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Whole Foods targets plastics in new personal-care packaging guidelines

Packaging guidelines that mandate suppliers reduce the use of plastic in product packaging, encourage the switch to glass when possible, and limit acceptable packaging materials to those that are easily reused or recycled, and/or feature the highest percentage of post-consumer recycled (PCR) content became effective at retailer Whole Foods Market (Austin, TX) Sept. 1, 2010.

(Austin, TX) Sept. 1, 2010. The new "responsible packaging guidelines" apply to the company's more than 2100 body-care and supplement suppliers companywide. Whole Foods said in an attempt to spearhead the change, it has switched to PCR content bottles for several of its store-brand supplements and body-care products.

Whole Foods said it developed the guidelines in cooperation with its vendors, beginning work in the summer of 2008, with 25 of its largest personal care product suppliers. Effective September, Whole Foods says all new body care and supplement suppliers must meet the packaging guidelines before their products can be sold in the company's more than 300 locations across the U.S., Canada, and the UK.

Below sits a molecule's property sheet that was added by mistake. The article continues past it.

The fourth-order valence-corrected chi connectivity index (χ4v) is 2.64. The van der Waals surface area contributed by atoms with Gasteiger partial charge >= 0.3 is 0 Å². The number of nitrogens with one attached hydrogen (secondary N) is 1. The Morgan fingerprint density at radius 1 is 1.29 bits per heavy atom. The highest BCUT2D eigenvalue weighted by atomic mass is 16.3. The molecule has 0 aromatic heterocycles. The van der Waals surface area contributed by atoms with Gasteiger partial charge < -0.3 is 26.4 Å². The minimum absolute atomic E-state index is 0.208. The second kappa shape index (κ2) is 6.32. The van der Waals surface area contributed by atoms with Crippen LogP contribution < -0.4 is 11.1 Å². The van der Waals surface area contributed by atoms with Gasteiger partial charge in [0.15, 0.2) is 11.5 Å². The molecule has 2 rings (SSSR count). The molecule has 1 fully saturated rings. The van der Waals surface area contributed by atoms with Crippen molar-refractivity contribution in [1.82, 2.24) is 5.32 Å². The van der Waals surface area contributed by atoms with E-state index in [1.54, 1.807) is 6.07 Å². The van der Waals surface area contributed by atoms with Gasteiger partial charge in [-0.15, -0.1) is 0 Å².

In a release, Jeremiah McElwee, global Whole Body coordinator for Whole Foods Market, said that his company is promoting PCR-content bottles on the basis that, Whole Foods believes they require "less energy and water to produce and generate far fewer greenhouse gases, while diverting reusable materials out of the landfill and reducing reliance on virgin plastics."

Whole Food's in-house switch to PCR bottles began in September 2009, and the company expects to switch all of its house-brand Whole Body products, which now use polyethylene terephthalate (PET), to an undisclosed 100% PCR plastic by late 2010. [email protected]

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